Thinking First Goes Far… 3939.8 Miles to be Exact

LHWH is honored to be a part of a new educational resource

[one_third] [/one_third]Over the summer, we received a note from Oxford University Press Department, in the UK, asking if they could include some of the creative work developed for our long-standing client, McLeod Health, in a new marketing textbook.

The LHWH team has always valued learning and the importance of incorporating new ideas into our everyday routines in the office. After reading more about the textbook’s topics, we were not only intrigued and excited but we felt like we were right back in the classroom!

Aspects of the McLeod Health Choose Wisely campaign supports interesting content on why consumers choose different brands when they are making a purchase. The chapter explains two types of consumer purchase decision making: low involvement and high involvement.

Low involvement purchasing:

Includes situations where a consumer already has a go-to brand that they always buy. Low involvement decisions also occur when a consumer chooses a brand based on a one-time promotion, cool packaging that catches their eye, or if it’s the only brand at the corner store and it is easy to grab and go.

High involvement purchasing:

Includes situations where a consumer spends more time making their brand choice. The consumer may spend time searching for different options online or in-store. They also tend to refer to reviews, referrals and recommendations from other consumers before picking a brand.

Why Choose Wisely?

Creative advertisements from McLeod Health’s Choose Wisely campaign were selected as real-world examples of high involvement purchasing. Choosing a healthcare provider is one of, if not, the most important consumer decision to be made. Looking for a reputable healthcare organization requires much more time spent considering options and doing research than on a low involvement decision.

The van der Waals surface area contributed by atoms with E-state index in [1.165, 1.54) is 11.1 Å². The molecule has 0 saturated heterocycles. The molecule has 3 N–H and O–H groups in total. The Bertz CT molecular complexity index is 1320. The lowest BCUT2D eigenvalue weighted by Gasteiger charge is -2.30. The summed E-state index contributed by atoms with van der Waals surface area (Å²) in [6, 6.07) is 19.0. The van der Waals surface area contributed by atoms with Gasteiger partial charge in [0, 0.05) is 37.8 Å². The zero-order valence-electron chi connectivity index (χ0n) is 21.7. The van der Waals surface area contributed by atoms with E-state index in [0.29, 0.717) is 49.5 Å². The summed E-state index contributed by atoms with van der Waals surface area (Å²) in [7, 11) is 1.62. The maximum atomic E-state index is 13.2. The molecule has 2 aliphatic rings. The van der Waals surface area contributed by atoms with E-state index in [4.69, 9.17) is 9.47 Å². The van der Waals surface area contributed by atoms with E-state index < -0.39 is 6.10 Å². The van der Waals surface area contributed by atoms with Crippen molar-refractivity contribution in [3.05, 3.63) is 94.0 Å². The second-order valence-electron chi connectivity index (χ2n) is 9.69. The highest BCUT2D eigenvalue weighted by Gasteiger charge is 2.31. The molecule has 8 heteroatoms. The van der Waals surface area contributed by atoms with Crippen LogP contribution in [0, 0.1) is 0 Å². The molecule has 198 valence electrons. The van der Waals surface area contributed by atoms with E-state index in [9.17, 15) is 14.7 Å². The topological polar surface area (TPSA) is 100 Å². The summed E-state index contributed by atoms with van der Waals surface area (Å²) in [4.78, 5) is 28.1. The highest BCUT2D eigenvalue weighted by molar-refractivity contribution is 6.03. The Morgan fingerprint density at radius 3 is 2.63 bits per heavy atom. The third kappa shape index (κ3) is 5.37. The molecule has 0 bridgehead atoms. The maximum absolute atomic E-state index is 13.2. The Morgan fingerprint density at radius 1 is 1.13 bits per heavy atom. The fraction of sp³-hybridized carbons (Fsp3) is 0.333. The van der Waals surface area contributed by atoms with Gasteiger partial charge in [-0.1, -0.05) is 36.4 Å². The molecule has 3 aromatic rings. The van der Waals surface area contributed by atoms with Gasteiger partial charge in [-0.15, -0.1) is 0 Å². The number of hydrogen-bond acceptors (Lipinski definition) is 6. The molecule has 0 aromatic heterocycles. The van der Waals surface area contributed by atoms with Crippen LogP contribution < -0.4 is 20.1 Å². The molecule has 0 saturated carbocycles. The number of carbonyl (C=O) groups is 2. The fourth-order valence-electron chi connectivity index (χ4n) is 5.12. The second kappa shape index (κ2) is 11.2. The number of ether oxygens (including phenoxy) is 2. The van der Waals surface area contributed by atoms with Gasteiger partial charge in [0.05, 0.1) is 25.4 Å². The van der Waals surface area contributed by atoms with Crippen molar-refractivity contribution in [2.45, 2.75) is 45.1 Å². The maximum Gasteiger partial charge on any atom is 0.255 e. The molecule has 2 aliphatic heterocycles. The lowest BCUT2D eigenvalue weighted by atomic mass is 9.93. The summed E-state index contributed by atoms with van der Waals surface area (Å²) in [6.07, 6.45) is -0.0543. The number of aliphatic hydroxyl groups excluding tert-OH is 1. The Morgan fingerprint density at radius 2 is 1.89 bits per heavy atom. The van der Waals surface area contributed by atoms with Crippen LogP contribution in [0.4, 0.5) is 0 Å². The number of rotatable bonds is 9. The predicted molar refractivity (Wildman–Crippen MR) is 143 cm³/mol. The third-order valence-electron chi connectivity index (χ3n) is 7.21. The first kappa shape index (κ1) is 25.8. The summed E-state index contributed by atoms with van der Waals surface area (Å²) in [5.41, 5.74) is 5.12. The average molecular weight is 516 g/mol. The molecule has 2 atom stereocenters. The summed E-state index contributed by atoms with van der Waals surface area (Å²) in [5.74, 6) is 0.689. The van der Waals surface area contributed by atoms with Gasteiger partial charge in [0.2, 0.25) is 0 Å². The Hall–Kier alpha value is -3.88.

The name of the campaign itself, “Choose Wisely,” taps into the feelings that a consumer has about making a healthcare decision. As a marketing campaign example we hope that it help students get a better understanding of the thought that goes into a brand campaign and importance of thinking about the consumer’s priorities.

Click here, to read more about McLeod Health, and here for the print work developed.

Textbook excerpt:

“In a low involvement process where there are few differences between brands a consumer may just not be very bothered about their choices and so this may result in inertia which may manifest itself in apparent loyalty, i.e., buying the same brand every week. While the consumer may appear loyal, a price promotion on a similar brand may find them readily switching brands. Again as the brand is not that important, a consumer may equally follow a random choice routine where they pick up any first brand they notice within their price range or that appeals to them because of packaging or promotion. However, if the choice is high involvement decision that is important and may include an element of risk, the consumer is likely to engage in dissonance reduction strategies to ensure that they have made the right choice. This may mean that they engage in an extended search, ask people who have bought the product and also look for reassurance after purchase that they have made the right choice.” (Oxford University Press, Expected: 2014)